I ran over and she was pretty much on her last couple breaths. Her internal organs were on the outside, and she was bleeding bright red blood, which usually means an artery was severed.
All of a sudden I heard her do this gasping sound. That’s usually what they call an agonal gasp, which is your body’s last attempt to try and get some oxygen into itself before it just completely shuts down. I checked her pulse. She didn’t have one. I started compressions, and by this time everyone’s flipping out and going crazy. They wanted to rip the driver out of the truck and kill him.
She died right there.
I was feeling shitty about it because I was like ‘Should I have done this better? Did I do that quick enough?’ But I talked to some buddies of mine in the FDNY, and they were like ‘Listen, that’s a traumatic arrest. Most people don’t come back from that – they bleed out so quickly that their heart can’t keep up with anything.’
I remember coming home and talking to my mom on the phone. I started crying because I really felt like the lady died because I didn’t do the right shit or because I didn’t do stuff fast enough. I don’t think I’d cried since I was a kid. And this was the first time I was so scared. This was an hour after, and I was still shaking from it.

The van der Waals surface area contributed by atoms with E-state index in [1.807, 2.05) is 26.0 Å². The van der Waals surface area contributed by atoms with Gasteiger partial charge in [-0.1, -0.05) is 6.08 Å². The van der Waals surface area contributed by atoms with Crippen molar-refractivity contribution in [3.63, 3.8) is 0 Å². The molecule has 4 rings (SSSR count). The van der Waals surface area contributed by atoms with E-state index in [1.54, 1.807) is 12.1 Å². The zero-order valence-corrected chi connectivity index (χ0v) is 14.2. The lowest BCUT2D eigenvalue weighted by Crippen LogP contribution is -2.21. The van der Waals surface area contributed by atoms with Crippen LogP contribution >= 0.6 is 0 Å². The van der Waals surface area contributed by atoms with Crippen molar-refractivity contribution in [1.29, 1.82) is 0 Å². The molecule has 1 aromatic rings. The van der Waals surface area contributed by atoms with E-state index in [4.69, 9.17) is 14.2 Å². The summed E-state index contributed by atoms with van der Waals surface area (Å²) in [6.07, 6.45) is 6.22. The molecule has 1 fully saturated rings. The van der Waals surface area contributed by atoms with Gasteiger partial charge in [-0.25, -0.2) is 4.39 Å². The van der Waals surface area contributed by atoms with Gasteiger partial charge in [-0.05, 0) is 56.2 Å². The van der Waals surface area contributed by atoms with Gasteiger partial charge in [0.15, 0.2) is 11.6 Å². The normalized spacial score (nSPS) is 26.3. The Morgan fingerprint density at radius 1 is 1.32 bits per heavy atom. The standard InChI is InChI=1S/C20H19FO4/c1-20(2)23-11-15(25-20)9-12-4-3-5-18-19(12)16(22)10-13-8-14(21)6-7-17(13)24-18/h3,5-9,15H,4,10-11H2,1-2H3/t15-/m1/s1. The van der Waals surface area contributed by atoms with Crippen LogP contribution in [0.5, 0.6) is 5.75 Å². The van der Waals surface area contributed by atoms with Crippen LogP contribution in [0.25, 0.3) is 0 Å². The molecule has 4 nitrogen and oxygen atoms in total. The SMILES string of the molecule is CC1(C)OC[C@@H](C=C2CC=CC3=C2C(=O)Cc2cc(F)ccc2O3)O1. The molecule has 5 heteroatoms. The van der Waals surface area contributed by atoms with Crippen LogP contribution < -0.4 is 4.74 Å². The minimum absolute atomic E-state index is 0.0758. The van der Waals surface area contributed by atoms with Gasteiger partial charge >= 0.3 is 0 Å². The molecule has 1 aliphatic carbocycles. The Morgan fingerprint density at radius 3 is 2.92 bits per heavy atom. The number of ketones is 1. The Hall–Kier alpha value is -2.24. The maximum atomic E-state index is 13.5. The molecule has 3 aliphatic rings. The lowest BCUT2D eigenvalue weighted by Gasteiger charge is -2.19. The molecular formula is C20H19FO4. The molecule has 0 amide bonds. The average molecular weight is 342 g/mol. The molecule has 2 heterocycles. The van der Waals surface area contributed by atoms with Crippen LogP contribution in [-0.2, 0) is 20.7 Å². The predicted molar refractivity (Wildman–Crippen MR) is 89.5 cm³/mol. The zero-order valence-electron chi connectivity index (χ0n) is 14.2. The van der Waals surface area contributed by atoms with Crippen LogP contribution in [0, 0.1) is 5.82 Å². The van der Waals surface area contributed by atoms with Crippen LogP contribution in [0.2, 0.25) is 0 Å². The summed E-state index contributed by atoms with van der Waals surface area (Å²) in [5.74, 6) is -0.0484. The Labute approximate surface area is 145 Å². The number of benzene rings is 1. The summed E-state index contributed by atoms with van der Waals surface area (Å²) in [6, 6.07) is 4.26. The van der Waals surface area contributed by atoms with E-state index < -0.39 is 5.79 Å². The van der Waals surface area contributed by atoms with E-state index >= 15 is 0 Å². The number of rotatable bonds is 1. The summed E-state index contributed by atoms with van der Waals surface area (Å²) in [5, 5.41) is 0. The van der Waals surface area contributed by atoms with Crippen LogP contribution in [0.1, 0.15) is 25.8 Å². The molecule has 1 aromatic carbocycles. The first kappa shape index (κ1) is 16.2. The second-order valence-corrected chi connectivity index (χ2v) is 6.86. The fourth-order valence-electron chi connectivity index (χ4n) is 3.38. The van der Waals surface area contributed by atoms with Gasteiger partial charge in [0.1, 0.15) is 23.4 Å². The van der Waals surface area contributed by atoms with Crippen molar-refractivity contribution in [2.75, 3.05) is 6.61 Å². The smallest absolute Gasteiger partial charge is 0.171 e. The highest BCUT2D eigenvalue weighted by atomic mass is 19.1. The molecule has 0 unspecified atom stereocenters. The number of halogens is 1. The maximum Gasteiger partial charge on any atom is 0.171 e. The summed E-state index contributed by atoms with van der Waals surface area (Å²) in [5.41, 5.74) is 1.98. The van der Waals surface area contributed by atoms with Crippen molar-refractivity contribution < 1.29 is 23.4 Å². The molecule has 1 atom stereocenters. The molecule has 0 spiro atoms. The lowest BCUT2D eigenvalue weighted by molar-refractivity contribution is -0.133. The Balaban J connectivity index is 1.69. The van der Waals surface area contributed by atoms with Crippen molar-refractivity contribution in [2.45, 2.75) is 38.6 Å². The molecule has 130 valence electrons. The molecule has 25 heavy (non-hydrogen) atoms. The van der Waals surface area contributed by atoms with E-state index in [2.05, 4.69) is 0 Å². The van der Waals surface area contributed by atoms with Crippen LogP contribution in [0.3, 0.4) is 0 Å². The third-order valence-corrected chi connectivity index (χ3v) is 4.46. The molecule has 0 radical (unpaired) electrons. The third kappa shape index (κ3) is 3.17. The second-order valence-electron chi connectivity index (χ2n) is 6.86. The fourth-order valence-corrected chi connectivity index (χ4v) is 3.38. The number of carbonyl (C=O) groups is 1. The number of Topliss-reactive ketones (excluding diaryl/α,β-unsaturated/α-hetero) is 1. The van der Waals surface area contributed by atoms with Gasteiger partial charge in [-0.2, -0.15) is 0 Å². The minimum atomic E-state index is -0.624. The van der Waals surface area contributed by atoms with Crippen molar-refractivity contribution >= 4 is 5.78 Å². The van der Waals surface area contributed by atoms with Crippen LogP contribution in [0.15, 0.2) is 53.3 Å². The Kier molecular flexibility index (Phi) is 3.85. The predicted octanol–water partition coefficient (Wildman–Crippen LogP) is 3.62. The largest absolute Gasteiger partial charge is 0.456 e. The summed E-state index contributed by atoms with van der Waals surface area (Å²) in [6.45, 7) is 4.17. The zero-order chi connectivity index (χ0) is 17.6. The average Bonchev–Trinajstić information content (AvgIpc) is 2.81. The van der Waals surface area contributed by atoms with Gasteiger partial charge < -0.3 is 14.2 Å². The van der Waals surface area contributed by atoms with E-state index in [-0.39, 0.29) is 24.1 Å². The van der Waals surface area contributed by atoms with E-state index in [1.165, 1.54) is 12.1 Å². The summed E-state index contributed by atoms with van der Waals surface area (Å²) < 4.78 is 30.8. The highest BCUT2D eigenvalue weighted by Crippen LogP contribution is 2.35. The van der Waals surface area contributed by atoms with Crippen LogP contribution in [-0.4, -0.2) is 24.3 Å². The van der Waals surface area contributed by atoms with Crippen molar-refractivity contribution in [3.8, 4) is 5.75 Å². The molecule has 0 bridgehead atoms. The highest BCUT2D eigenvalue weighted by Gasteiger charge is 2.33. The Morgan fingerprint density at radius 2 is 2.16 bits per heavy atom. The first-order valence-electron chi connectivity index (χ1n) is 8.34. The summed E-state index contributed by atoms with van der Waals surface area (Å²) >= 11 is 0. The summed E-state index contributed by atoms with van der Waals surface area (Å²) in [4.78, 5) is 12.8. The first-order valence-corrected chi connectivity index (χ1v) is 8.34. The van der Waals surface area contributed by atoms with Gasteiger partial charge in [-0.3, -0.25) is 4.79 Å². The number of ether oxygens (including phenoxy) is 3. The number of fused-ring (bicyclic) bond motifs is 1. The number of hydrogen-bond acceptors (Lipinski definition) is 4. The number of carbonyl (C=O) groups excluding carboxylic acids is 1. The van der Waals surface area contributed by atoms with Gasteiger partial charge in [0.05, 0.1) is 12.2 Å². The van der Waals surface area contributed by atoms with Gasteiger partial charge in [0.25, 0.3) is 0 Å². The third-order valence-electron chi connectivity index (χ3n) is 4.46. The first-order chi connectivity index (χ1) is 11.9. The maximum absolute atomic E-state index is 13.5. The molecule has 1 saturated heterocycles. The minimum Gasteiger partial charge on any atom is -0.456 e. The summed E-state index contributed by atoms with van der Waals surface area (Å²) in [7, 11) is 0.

I remember how her face looked. Her mouth was wide open, and her eyes were just staring into nothing. I saw her pupils dilate. And I remember her perfume. Every time I smell it, I just automatically start thinking of her. It’s so weird.
She was in her 80s. The thing that sucks is she was a block away from her house. And what’s even worse is her aid who was helping her cross the street was on her fucking phone, not paying any attention and started leading her into the street on a green light.
The suicide rate in EMS is pretty high. That shit does stick with you. Some of these guys are too proud and their ego will not let them talk to people about it because they think it’ll make them seem weak, which is not the case at all. Especially now that PTSD has been looked into more and it’s more accepted now, with all these guys coming back from Iraq and Afghanistan. Now that it’s being paid attention to during the worst possible case, which is during a war time, they’re starting to see that it’s also happening in EMS, and it’s happening a lot more than expected.